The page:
Some harsh comments here. I thought the article was pretty much dead on. I think it takes a great deal of self awareness to confront your weaknesses. Self awareness is not insecurity. We can try our “best” and still fail. Self awareness comes from those failures. Many people never put themselves on the line and go for something they might not be able to achieve even if they give it everything they have. It’s very enlightening and a little brutal on the ego too.

  15. Kailden 16 years ago

    It is a good thing to know your own weakness.

    A newbie in programming often needs to ask a lot of questions/assistance and should. As they progress they will get to a point where they you have to decide whether to tackle the current problem alone (and take 3x as long) or ask for assistance.

    The interesting thing to observe is when someone asks for assistance in solving a problem is what they do after its been fixed. Technical folks often still want to understand the reason the fix worked and the underlying concepts. Non-Technical folks are just glad the thing is working. If the problem happens enough, they might have a sticky note on their desk that has a routine for dealing with that specific error, but there is no true understanding of why it occurs, and a sort of lack of curiosity in that respect.

    Does that make the non-technical person bad? No, not really UNLESS of course they are pursuing a technical career because then they are probably leeching off very technical people to survive.

    Without a doubt, this works both ways to SOME EXTENT. A technical person left unchecked will probably not be the best business manager, but I think the redeeming factor for a technical person is that because they’ve developed a way to ingest a lot of detailed information they can often transform quickly into other roles.

    Unless there is a whole lot of nuance/human factors, its always easier to deal with less complexity and detail than you are (used to/designed for), as opposed to more.

  16. Billy K 16 years ago

    I hate Account Executives, but this is why they are necessary.

  17. Brennan Young 16 years ago

    Nice article. I recently bought “Managing Humans” and read it. It occurred to me that “Rands” could do with some humility, so it’s nice to see him writing about it here. Actually I have some comments about the book, but not sure where they belong.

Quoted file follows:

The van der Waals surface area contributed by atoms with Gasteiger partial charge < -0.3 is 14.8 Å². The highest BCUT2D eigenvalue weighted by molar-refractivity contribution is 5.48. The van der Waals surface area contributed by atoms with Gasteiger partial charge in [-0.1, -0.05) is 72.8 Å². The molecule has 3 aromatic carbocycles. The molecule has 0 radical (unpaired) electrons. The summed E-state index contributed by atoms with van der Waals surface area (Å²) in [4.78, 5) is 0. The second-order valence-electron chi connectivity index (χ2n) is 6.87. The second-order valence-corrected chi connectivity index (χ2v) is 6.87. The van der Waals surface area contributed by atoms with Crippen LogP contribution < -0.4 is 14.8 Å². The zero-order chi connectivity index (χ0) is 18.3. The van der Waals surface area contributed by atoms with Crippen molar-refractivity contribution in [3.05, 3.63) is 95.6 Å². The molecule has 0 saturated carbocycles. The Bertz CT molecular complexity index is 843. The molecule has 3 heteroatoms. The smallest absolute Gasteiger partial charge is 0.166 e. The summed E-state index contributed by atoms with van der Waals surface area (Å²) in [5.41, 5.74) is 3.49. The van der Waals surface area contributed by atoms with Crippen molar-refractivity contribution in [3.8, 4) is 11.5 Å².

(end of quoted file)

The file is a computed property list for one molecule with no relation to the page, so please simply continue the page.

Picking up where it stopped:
Is there a dating bureau for Russian Lit Majors?

    I must take issue with the bell curve bit at the beginning, with your competences on one end and your deficiencies at the other. This is nonsense. A bell curve measures linear data.

    It’s rather like having a bell curve of language skills with French at one end and English at the other – I get the point, but mathematically speaking it would be fairly bizarre to use a bell curve to describe the relative competences in each language.

    Competences and deficiencies are much more complex data, not least because they can not be counted or measured in the same way as (say) distribution of IQ in a population, or average height of daisies in a field, or whatever.

    Just wanted to point that out. BTW I am an Art History major and have been working in IT for years. I do write code.

  18. Rands,

    Another insightful post. Sure wish you had time to post more than once a month. 🙂

    Unfortunately, correct as you are, your post also touches on why so many people come up short when they try to put the “go with your strengths” advice into practice: trust.

    Or, more accurately, their unwillingness to trust. Many people much of the time find it hard to trust enough to let another “be brutal” in criticism. And even harder to listen deeply to that brutal criticism. Yet as your example illustrates, “going with one’s strengths” works only to the extent that one is willing to both trust and listen.

    As a teacher and consultant who’s always using my “Iterations” blog to rant about the virtues of listening, I tend to have a lot of faith in listening as a skill anyone can develop.

    However, developing it can be as hard and as much work as improving one’s writing or presentation skills. Maybe harder. Because you can’t listen well without being willing to trust the person being listened to.

    What does the person do when “deep trusting” is one of their horribles?

    p.s. Love the book.

  19. Niceread 16 years ago

    It’s not what you know, it’s who you know.

    Good read, thank you.

  20. Justice 16 years ago


    You make a very good point. I think the main reason a lot of people have difficulty with trust is that you get a lot of people who interpret “be brutal” as “be mean.” The phrase we should always append to any request to “be brutal” is “…but don’t be a jerk about it.”

  21. Claire Giordano 15 years ago

    I like that you’re willing to share your screw-up to give context to the lesson you learned. Thank you.

    Are you recommending that people fix their deficiencies, and become better at them? Or that they learn to fill those gaps by asking for help, and by surrounding themselves with people who are great at those things, people who love to do them.

    The latter is my approach, except when I decide I want that skill in my toolbox (and I also believe that the skill can be mastered even if not a gift of nature.)